Mamba markets itself as a faster direct drop-in replacement for Conda. How could using Mamba instead of Conda as package manager for Anaconda be problematic?


1 Answer 1


I'm happy to inform you that there essentially are no strict disadvantages to using Mamba! It began in March 2019 as a thin wrapper around Conda, and has grown considerably by progressively rewriting Conda with equivalent new efficient C++ code. They've added Mamba exclusive features such as mamba repoquery. Both Conda and Mamba use a BSD 3-Clause license, so no difference there. Like Conda, Mambda has good cross-platform support. All that said, there are a few caveats to note:

  • Mamba is relatively new and unpopular compared to Conda. That means there are probably more undiscovered bugs, and that new bugs may take longer to be discovered. That said, the agility displayed by the Mamba developers makes me think they'd probably fix newly discovered bugs faster.
  • There are a considerable number of known bugs, although that's also true of Conda.
  • Some of the aforementioned bugs are inconsistencies between Mamba and Conda. As Mamba is a rewrite of Conda, you can't be sure that you'll get exactly the same behaviour from it as you would from Conda. You can be the judge of how much this matters to you. Most Mamba users will never run into one of these inconsistencies.
  • If you use Mamba, run into a bug, and report it, then those who are handling your bug report might not appreciate you using a package manager that they don't officially support. This will probably become less of an issue as time goes on.
  • If you use Mamba inside of scripts (e.g. shell scripts, makefiles, etc.), then users of those scripts may run into problems if they have Conda but not Mamba. For most cases they'll simply be able to replace the command conda with mamba, but if you use exclusive Mamba features, they'll have to install mamba.
  • Some organizations have approved the use of Conda, but not Mamba. In the scenario described above, this would mean users from these organizations would have to rewrite all of the mamba commands with conda (i.e. installing Mamba isn't an option for these users unless they want to wait for their legal team and such to approve the use of Mamba), and if you use exclusive Mamba features, then they're just out of luck, and won't be able to run those commands.
  • EDIT (2022-10-30): Previously the relative lack of institutional backing for Mamba was noted here, but in the time since this answer was initially written Mamba has received a great deal more support, and now I would consider this a non-issue.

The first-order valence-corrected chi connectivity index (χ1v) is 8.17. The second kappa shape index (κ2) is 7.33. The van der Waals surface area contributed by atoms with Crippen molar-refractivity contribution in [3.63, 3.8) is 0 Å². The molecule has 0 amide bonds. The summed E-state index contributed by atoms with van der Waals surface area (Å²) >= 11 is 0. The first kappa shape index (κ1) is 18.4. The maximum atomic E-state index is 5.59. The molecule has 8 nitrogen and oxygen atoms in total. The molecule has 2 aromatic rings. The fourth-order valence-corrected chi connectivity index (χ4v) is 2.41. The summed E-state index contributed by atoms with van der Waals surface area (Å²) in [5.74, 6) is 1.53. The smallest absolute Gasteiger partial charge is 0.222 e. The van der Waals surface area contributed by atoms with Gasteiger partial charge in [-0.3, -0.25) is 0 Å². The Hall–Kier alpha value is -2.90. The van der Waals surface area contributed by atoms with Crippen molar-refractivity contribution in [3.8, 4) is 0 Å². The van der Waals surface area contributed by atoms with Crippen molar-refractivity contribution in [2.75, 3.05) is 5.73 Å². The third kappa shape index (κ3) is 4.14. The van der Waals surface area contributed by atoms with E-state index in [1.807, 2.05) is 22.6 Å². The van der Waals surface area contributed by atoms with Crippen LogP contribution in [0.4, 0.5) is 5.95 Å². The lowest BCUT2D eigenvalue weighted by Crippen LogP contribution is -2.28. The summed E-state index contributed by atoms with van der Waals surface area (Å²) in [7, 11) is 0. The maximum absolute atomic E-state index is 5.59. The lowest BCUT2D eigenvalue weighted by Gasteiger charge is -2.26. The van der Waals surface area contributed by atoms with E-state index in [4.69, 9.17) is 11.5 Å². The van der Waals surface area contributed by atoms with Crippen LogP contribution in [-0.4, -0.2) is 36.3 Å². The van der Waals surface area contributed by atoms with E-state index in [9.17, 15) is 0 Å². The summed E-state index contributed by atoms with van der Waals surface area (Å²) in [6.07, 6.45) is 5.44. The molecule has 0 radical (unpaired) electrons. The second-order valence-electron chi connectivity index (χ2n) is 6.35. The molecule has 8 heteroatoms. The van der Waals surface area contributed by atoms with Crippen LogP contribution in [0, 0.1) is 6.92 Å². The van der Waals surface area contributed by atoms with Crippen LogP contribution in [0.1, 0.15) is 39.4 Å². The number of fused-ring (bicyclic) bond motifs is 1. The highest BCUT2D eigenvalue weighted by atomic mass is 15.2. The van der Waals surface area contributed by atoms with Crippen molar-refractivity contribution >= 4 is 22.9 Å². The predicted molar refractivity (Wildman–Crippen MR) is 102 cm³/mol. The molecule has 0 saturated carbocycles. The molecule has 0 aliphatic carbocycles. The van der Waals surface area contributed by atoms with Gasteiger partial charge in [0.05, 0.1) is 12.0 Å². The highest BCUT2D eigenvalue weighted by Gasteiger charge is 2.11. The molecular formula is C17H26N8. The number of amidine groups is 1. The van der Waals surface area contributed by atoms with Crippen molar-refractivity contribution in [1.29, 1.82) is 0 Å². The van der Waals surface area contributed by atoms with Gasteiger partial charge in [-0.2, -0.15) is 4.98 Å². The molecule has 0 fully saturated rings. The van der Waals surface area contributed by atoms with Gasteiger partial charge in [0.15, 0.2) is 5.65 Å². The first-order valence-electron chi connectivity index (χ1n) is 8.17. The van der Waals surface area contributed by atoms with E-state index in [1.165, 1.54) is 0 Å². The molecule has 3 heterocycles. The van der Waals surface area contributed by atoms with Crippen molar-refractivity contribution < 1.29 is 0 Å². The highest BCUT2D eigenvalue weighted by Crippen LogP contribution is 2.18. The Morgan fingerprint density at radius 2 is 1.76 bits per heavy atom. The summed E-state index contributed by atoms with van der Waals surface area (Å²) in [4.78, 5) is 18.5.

All in all, these are fairly minor issues. I expect Mamba will continue to grow in popularity as time goes on, and may even have its code integrated into Conda in the future.

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    The first bullet is important. Its conflict detection isn't on par with conda's; it may proceed with installing incompatible packages, speaking from experience. Jun 19, 2021 at 3:02
  • Upvoted your asnwer. I personally have migrated over to Mamba. Mamba is particularly fast at removing huge packages. Noticeably faster. Jun 19, 2021 at 6:10
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    "Mamba doesn't have the institutional backing that Conda does" - I had the impression the QuantStack blog post was the announcement of their institutional support. RE: adoption: the Conda Forge devs are exploring Mamba on their CI infrastructure for their package building. And in bioinformatics, Snakemake (v6.1.0) made Mamba their default frontend for Conda environments. Seems very unlikely to stall out.
    – merv
    Jun 21, 2021 at 5:47
  • @merv From the article you linked: "The development of Mamba at QuantStack was funded by Bloomberg. The development of Quetz and Boa is self-funded by QuantStack." Sounds pretty solid, but perhaps not as robust/varied as what Conda has. Hard to say as an outsider to both organizations. I've updated the answer to reflect Mamba's institutional support. Jun 21, 2021 at 5:55
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    Mamba now receives funding from the Chan Zuckerberg Initiative. It has also been endorsed by the (ana)conda team. I think in the past year mamba has become more and more stable and used by more and more orgs. Maybe you could further update your answer - it's great otherwise. By now I also doubt it's less popular than conda, everyone I know uses mamba now. Oct 28, 2022 at 15:54

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